The most common categories of commercial payers to be aware of are employer-sponsored health plans and manufacturer vouchers. In the case of the patient with commercial coverage, by law, it is billed before Medicaid and Tricare and is almost always the primary payer. A common misunderstanding among patients with manufacturer vouchers (i.e. ‘co-pay cards’) is that if their primary insurance does not cover the medication that it can be run through the voucher for the same co-pay that is on the card.
While terms vary among co-pay cards, the manufacturers do not usually allow this because they will then not be reimbursed anything for the medications. Under their ideal scenario, the manufacturers make money because they only pay the pharmacy the difference between the patient’s co-pay without the voucher and the advertised co-pay on the voucher and are then able to sell more of their medication at a high cost, which the insurer pays for. For example, if a manufacturer sells a medication for $500 and offers the patient a coupon that will pay up to $75 of their co-pay, then they will still gross $425 from the sale of that medication.
In providing coupons, manufacturers are able to influence the tiered formulary intended to discourage the use of more expensive medications and increase the sales of their own products at an increased cost the patient does not see upfront. They also increase drug costs by weakening the negotiating leverage that Pharmacy Benefit Managers (PBM) have with manufacturers when setting up their formulary. Because the reimbursement provided to the pharmacy is considered a kickback, co-pay cards cannot be used with government-funded insurance plans.
On the other hand, for many brand-name medications, there is no suitable alternative; one analysis found that out of the 200 highest-expenditure medications 51% had either no substitute or only another branded substitute. In those cases, coupons are of enormous benefit to the patient and allow them access to a medication they would not otherwise have access to. As a community pharmacist part of our job is ensuring adherence and often coupons are a critical tool for us in doing so.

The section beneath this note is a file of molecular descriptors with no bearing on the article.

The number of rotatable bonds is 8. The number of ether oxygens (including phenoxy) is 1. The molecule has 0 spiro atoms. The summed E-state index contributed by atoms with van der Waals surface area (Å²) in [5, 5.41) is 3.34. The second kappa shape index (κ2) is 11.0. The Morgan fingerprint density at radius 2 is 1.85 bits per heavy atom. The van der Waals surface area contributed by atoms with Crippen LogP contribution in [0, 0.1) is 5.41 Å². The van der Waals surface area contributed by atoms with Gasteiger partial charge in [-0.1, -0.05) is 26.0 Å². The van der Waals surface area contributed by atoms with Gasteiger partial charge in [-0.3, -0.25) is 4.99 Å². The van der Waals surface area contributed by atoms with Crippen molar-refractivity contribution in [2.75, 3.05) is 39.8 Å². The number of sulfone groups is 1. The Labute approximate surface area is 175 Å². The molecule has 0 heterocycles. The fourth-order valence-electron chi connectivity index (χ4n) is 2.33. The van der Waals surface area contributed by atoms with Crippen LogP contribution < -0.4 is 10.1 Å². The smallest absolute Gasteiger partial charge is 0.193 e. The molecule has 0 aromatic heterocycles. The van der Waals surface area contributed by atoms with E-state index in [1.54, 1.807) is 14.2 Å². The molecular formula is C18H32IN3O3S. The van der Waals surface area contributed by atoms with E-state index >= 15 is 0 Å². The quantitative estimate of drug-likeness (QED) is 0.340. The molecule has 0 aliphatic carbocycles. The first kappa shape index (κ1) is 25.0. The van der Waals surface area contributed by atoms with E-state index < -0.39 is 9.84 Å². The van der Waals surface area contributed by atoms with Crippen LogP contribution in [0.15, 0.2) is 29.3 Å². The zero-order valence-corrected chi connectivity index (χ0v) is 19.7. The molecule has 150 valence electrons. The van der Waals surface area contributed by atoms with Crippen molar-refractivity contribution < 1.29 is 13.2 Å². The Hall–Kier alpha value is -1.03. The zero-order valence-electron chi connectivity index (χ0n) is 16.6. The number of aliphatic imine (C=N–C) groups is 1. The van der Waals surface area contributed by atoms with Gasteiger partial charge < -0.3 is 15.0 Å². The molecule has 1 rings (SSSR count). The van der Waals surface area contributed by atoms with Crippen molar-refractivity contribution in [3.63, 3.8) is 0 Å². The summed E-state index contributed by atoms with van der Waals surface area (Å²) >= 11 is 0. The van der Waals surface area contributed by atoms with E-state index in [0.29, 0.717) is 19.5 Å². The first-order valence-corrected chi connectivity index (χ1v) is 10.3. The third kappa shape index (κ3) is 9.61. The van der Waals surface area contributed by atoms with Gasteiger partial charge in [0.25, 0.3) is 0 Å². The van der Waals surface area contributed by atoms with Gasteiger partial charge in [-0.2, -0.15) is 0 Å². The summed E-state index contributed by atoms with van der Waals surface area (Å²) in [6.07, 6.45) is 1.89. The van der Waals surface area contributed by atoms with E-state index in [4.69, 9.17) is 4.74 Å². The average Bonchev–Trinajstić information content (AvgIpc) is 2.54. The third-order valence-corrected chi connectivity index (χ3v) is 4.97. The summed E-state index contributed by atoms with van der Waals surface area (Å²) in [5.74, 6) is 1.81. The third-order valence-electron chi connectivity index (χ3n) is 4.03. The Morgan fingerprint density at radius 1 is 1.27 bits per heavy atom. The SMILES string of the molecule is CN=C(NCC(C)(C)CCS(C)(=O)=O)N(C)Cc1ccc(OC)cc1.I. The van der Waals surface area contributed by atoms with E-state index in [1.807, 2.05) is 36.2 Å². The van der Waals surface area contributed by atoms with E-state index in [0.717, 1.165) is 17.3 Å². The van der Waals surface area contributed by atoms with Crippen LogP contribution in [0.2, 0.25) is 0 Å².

Many patients are not aware that coupons exist for the medications they are already on and so they can be an easy way to provide excellent service, build loyalty at your pharmacy, and relieve the patient of high co-pays. One of the author’s favorite things to do when there is downtime is to browse through the will-call section of the pharmacy, find prescriptions that are eligible for coupons, and bill those coupons before the patient comes. It is very rewarding to see how delighted the patient is when they arrive at the pharmacy expecting a high co-pay and instead pay nothing or very little for their medication.
Another type of manufacturer voucher is a free trial card. While they also might encourage patients to utilize more expensive medications, they allow time for the pharmacist and physician to determine the next steps for the patient without an interruption in therapy. Such steps could include finding a suitable alternative to the prescribed medication, helping the patient apply for a patient assistance program, or obtaining a Prior Authorization if that option is available. It is also preferable to samples being provided by the manufacturer because it allows the pharmacist a chance to perform the clinical checks for appropriateness and drug interactions.
Even with a free trial, it is best practice to run the claim through the patient’s insurance first to determine coverage and then run the free trial. If the claim is rejected or too high of a co-pay through the primary insurance, the pharmacist and physician can work to decide if coverage needs to be worked on for the prescribed medication (prior authorization or tier exception, for example) or if the patient needs to be switched to a different medication.